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Class canines: Therapy dogs help students focus in Burley school's classrooms

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BURLEY — Two therapy dogs are helping students, staff and parents alike at a Burley school.

White Pine Elementary School, which teaches student from kindergarten to sixth grade, is finding multiple uses in classrooms and out for two resident therapy dogs.

Vice Principal Jacoby Sneddon’s background in special education and working as a probation agent helped her understand the connection between mental health and behavior.

“We have a lot of mental health needs in schools,” Sneddon said.

When she worked in the probation department, she began keeping a frog to help calm people. She still has the frog 15 years later in her school office’s fish tank, along with its goldfish companion, which she also uses as a calming influence in some circumstances.

Sneddon said she began thinking about starting a therapy dog program at the school after a state inspector mentioned it to her.

She extensively researched using therapy dogs in schools before she began the program with 10-month-old Selly, a reddish miniature goldendoodle, which is a cross between a golden retriever and a poodle and is hypoallergenic.

Selly has completed her obedience training and is waiting to test for her therapy certification.

Sneddon then added Whittie, a 4-month-old tan goldendoodle to the program. Whittie’s formal training will not start until she is 6 months old, but Sneddon has already been training her and she’s being socialized at the school.

Both of the dogs are regularly used in the classrooms and some teachers hand out Selly tickets to students for good behavior, which can be redeemed for a visit with the canines.

“They bring a fun atmosphere to the school and front office,” Secretary Kim Noble said. Once students enter the school foyer in the morning they can often be seen peering over the front desk counter trying to get a glimpse of the dogs.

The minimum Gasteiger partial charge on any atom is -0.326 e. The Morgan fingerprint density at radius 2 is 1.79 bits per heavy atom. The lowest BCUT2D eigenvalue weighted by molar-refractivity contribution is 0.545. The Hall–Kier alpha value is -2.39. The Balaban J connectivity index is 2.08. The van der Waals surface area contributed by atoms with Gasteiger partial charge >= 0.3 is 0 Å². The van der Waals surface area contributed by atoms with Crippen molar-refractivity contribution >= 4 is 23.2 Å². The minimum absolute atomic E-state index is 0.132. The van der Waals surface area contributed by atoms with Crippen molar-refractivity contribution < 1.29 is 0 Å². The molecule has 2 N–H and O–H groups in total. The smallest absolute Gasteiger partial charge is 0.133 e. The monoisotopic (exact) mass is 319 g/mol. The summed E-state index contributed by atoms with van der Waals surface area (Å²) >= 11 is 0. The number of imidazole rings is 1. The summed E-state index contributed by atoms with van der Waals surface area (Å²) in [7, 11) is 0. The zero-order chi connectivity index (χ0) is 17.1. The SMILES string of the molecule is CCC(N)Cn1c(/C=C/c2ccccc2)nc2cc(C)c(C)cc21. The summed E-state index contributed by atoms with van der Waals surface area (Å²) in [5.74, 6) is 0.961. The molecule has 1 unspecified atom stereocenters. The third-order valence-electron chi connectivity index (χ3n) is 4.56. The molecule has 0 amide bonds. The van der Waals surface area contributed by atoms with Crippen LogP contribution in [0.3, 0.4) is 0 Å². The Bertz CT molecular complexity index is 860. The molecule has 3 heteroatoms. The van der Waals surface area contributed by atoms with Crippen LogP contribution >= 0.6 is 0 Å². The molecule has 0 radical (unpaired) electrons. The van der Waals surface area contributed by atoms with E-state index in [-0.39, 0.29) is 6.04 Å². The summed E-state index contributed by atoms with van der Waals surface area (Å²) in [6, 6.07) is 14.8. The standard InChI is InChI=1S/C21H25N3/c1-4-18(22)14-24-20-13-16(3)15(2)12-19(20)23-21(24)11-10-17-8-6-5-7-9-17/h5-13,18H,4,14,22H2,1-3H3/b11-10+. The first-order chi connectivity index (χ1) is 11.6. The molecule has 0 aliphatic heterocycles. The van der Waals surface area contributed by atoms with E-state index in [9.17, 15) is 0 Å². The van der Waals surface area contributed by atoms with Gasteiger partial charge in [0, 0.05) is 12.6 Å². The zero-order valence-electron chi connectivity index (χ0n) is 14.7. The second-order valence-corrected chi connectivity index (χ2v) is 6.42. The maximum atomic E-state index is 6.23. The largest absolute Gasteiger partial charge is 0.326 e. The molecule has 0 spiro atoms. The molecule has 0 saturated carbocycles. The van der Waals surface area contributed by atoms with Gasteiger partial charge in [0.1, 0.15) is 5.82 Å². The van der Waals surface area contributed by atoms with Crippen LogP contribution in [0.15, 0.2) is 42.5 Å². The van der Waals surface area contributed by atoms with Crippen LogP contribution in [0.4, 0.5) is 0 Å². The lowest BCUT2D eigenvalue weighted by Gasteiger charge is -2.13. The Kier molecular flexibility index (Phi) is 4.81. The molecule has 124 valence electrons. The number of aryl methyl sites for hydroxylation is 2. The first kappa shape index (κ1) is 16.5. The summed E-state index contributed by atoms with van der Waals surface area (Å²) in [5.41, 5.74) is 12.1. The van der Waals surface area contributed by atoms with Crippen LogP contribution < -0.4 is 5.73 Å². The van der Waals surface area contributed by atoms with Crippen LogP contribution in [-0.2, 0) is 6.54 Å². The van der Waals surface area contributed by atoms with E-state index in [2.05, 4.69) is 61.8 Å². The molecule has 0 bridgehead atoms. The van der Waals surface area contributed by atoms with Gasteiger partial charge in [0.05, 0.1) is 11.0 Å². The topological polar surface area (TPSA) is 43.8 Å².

Some parents have actually asked to have the dogs brought to them when their child is having a meltdown in the lobby, Noble said.

Special education teacher Mindy Meredith said she became aware of using therapy dogs at school when she taught at Burley Junior High School, which had some volunteer therapy dogs visit.

“I love it,” she said. “It’s something I’ve wanted to do for quite a while.”

When the dogs are brought in to visit during reading, the students’ anxiety is visibly lowered, she said.

Students in the other classrooms also practice reading to the dogs.

“They are able to practice their reading without judgment,” Sneddon said.

“It’s really helpful for my students because they know they have to pay attention and continue to focus through a distraction,” Meredith said.

It brings the energy down in a room, which can help students with attention and hyperactivity disorders, she said.

All of the classrooms receive training before the dogs visit. The rules are that the students have to continue to focus on the subject and if a dog approaches them they can pet it, but they can’t call them or pick them up. The dogs are also taught not to lick. Outside of the classrooms when students encounter the dogs, they must ask first before petting them.

Therapy dogs at White Pine Elementary School

Ashton Retzloff pets Selly, a therapy dog in training, on Tuesday at White Pine Elementary School in Burley.

Sometimes a request is made to have a dog accompany one child in a classroom, as an emotional support dog, Sneddon said.

The other children are simply told the dog is working.

“It helps a lot when I’m feeling sad,” student Trinity Salazar said about the therapy dogs visiting her fourth-grade classroom.

Ashton Retzloff, also in the fourth grade, said he likes it when Selly visits his classroom and he’s working on earning a Selly ticket so he can spend extra time with her.

“I think the program is great because it is calming for the kids,” Tiffany Thompson, a fourth-grade teacher, said. The dogs visit her classroom about once a week.

“The students get so excited and it’s fun to have her in there. The students really enjoy it and they know it’s a privilege,” she said.

Using therapy dogs in schools is becoming more common, Sneddon said, and there is a lot of research to back up their use.

Good socialization and training is paramount to the success of a program.

The dogs are also brought in during staff meetings and the teachers enjoy the interactions, Sneddon said.

“The parents have been super supportive,” she said. “And in all honestly, I didn’t know how much the dogs would help me professionally. When I have an upset parent come in the dogs have the same calming effect on them.”


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